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In this post I’ll share some of the things I’ve learned about hair porosity.

Porosity is an important aspect of caring for afro hair. It will help you determine how to care for your curls, from your hair care regimen to the moisturizing products you use and how you use them.

When I first transitioned, I knew nothing about the composition of my curly hair so I ended up spending far too much money on products that just didn’t suit my hair.

Knowing a little about how your hair works will help you grow and maintain long, healthy black hair.

Hopefully it’ll also save you from becoming a product junkie and help you tailor your products to the needs of your hair.

What is Hair Porosity?

The porosity of your hair is all about the amount of water – or product – hair takes on and retains. And for natural curlies with thirsty afro hair, the whole battle is about keeping our hair moist.

All hair takes on a certain amount of water, but the amount of water that penetrates the cuticle of your hair can vary.

Hair with low porosity tends not to take on water or moisture easily, while high porosity hair lets water in but just as easily loses the moisture. Here’s why this happens:

The cuticle is the outer layer of your hair and is there to protect the delicate inner layer of your hair, called the cortex.

On healthy hair the cuticles lie flat, each one overlapping the other to shield the cortex.

If your hair is damaged and the cuticles are raised, your hair will be more porous and water will penetrate it easily.

Both highly porous hair and low porosity hair present their own challenges. If you’re lucky, you’ll have normal porosity hair, which both takes on and retains just the right amount of water to keep your hair looking and feeling healthy.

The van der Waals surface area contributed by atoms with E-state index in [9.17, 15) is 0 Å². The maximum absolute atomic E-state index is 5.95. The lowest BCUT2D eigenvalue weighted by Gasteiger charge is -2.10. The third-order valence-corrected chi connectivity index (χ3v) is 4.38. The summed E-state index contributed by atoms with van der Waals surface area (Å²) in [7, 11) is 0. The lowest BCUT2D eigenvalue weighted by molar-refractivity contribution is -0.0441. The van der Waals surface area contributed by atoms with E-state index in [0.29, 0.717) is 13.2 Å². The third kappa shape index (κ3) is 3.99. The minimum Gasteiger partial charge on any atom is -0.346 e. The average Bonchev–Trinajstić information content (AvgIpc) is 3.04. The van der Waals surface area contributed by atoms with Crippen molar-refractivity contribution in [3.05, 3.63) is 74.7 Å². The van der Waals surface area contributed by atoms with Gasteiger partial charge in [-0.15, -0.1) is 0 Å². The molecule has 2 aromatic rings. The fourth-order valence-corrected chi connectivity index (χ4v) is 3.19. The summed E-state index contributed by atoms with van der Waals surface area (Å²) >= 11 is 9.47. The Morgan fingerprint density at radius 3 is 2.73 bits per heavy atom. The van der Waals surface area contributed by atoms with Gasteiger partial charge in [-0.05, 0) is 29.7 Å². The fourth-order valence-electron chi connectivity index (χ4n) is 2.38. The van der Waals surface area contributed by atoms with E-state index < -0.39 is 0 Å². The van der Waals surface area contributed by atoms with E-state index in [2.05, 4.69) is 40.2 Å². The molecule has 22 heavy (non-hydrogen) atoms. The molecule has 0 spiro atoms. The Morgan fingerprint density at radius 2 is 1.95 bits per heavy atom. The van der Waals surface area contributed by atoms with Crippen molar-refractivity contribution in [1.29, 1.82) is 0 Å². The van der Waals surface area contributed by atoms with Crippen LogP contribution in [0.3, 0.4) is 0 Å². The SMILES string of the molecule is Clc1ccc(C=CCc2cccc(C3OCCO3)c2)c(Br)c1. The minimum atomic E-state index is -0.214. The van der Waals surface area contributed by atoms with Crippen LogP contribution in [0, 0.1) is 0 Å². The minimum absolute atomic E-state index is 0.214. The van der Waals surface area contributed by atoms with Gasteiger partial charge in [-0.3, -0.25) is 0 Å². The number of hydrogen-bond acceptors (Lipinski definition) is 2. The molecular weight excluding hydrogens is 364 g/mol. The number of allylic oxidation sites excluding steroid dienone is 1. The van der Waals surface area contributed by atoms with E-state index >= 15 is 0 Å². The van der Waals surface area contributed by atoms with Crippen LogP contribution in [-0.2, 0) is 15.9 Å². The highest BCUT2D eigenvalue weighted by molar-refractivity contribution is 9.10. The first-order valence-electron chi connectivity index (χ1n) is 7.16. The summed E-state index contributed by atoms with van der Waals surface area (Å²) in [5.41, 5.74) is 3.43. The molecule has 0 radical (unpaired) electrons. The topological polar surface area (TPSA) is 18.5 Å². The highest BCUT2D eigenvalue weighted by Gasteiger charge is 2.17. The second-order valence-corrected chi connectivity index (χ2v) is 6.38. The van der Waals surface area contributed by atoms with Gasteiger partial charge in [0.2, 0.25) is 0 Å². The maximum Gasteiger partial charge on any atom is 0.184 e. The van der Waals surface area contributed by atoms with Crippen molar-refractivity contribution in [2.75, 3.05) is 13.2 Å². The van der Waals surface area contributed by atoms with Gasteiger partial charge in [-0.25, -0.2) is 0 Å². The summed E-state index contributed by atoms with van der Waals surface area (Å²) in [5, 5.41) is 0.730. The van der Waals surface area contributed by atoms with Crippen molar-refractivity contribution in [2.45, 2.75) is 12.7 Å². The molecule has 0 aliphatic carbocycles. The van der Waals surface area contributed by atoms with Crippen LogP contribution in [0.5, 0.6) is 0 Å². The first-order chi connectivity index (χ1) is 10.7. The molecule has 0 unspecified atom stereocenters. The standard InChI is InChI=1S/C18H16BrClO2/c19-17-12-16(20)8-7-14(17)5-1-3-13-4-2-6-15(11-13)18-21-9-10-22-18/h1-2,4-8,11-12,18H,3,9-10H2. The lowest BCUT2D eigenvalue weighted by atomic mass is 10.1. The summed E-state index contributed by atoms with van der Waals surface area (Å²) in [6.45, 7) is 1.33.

How to tell the Porosity of Your Hair

A simple porosity test should tell you whether you hair is porous or not. Take a clean strand of hair from your head and put it in a bowl of water.

Leave it there for a while to see if the hair sinks or ‘swims’. If your hair is still floating on the surface of the water after some time, you most likely have low porosity hair (I left mine for 24 hours and it was still floating!!!).

If your hair strand has sunk to the bottom, you probably have high porosity hair. The hair has absorbed water and become weighed down, causing it to sink.

High Porosity Hair

So if you have very porous hair and it’s taking on lots of water, that’s a good thing, right?

Wrong! If your hair is highly porous, although water can permeate the hair, it also means that the water can escape easily. Whatever water (or product) your hair takes on, it will lose just as quickly.

high porosity hair struggles to retain moisture

If your hair has high porosity, you’ll notice that your hair dries almost as soon as you step out of the shower.What’s more, black hair with highly porous strands tends to suffer from breakage. It holds too much water, which weighs it down and puts undue stress on your hair.

How to deal with highly porous hair

Hair that’s very porous is damaged. All hair will become more porous over time but often the damage is caused by chemical treatments, heat or over manipulation – so keep this down to a minimum.

The best way to deal with high porosity hair is with deep conditioning treatments to nurse your hair back to health.